Adam Nicolson sees the Iliad and the Odyssey as the foundation myths of Greek - and our - consciousness, collapsing the passage of 4,000 years and making the distant past of the Mediterranean world as immediate to us as the events of our own time. Homer's poems occupy, as Adam Nicolson writes, "a third space" in the way we relate to the past: not as memory, which lasts no more than three generations, nor as the objective accounts of history, but as epic, invented after memory but before history, poetry that aims "to bind the wounds that time inflicts".
The Homeric poems are among the oldest stories we have, drawing on deep roots in the Eurasian steppes beyond the Black Sea. These poems, which ask the eternal questions about the individual and the community, honor and service, love and war, tell us how we became who we are.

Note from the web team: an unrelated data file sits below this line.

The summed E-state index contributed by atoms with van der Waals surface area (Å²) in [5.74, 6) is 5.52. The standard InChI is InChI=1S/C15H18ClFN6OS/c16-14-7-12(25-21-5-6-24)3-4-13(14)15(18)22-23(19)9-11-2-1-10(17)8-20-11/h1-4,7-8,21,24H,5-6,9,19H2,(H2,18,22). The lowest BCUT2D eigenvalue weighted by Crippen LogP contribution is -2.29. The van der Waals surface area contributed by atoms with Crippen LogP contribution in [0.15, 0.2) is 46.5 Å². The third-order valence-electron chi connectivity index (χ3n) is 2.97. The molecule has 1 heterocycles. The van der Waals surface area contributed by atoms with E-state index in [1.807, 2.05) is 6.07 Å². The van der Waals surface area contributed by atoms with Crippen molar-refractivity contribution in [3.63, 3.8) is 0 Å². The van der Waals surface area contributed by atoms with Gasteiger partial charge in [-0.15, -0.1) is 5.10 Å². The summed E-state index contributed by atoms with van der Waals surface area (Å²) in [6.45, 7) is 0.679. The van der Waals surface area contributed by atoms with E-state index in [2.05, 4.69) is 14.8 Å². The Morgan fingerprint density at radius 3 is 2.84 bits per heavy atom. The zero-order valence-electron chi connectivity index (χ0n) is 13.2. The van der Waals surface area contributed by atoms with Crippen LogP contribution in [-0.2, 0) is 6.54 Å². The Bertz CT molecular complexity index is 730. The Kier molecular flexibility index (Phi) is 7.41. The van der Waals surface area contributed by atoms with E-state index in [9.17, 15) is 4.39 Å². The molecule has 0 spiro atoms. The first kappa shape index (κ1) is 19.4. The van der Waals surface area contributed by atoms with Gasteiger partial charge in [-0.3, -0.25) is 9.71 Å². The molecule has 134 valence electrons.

©2014 Adam Nicolson (P)2015 Tantor
"Nicolson's spirited exploration illuminates our own indelible past." (Kirkus)
I am an avid eclectic reader.
I have not read Homer since University. I find it amazing that we are still reading in the original or in translation something written in 700 B.C. The events depicted in the epics are thought to have taken place, as early as 1800 B.C.
Nicholson explores the age old question of was there such a person as Homer or more than one person. The author covers the history of Homer, Nicholson says the linguistic analysis suggest that “The Iliad” was first then “The Odyssey”. Nicholson sums up what we still look for in Homer: “Wisdom, his fearless encounter with the dreadful, his love of love and hatred of death, the sheer scale of his embrace, his energy and brightness, his resistance to nostalgia.”
Nicholson has written a beautiful study: full of insight, generosity and unaffected passion, the book is about what Homer means to him. One of my favorite narrators John Lee narrated the book.
Report Inappropriate Content